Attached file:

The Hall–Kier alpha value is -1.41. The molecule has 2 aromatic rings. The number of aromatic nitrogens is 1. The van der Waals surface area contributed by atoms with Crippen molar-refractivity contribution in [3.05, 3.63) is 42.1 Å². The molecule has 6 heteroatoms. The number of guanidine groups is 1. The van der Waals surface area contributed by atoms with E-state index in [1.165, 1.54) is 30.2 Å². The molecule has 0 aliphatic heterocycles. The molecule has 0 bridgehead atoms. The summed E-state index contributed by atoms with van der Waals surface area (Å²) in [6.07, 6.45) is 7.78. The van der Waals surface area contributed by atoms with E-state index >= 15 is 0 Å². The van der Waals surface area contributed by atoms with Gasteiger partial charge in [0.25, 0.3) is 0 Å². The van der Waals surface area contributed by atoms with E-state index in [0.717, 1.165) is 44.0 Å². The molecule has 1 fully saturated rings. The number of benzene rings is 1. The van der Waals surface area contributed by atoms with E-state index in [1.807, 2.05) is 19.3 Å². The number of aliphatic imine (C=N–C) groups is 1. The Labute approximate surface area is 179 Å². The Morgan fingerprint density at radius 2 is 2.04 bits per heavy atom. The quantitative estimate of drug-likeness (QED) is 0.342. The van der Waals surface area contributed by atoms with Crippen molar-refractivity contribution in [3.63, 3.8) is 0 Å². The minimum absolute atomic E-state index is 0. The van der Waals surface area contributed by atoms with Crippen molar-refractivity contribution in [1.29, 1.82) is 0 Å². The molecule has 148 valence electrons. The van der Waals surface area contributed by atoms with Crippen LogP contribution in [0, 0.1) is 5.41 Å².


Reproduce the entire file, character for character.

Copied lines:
The Hall–Kier alpha value is -1.41. The molecule has 2 aromatic rings. The number of aromatic nitrogens is 1. The van der Waals surface area contributed by atoms with Crippen molar-refractivity contribution in [3.05, 3.63) is 42.1 Å². The molecule has 6 heteroatoms. The number of guanidine groups is 1. The van der Waals surface area contributed by atoms with E-state index in [1.165, 1.54) is 30.2 Å². The molecule has 0 aliphatic heterocycles. The molecule has 0 bridgehead atoms. The summed E-state index contributed by atoms with van der Waals surface area (Å²) in [6.07, 6.45) is 7.78. The van der Waals surface area contributed by atoms with E-state index >= 15 is 0 Å². The van der Waals surface area contributed by atoms with Gasteiger partial charge in [0.25, 0.3) is 0 Å². The van der Waals surface area contributed by atoms with E-state index in [0.717, 1.165) is 44.0 Å². The molecule has 1 fully saturated rings. The number of benzene rings is 1. The van der Waals surface area contributed by atoms with E-state index in [1.807, 2.05) is 19.3 Å². The number of aliphatic imine (C=N–C) groups is 1. The Labute approximate surface area is 179 Å². The Morgan fingerprint density at radius 2 is 2.04 bits per heavy atom. The quantitative estimate of drug-likeness (QED) is 0.342. The van der Waals surface area contributed by atoms with Crippen molar-refractivity contribution in [3.63, 3.8) is 0 Å². The minimum absolute atomic E-state index is 0. The van der Waals surface area contributed by atoms with Crippen molar-refractivity contribution in [1.29, 1.82) is 0 Å². The molecule has 148 valence electrons. The van der Waals surface area contributed by atoms with Crippen LogP contribution in [0, 0.1) is 5.41 Å².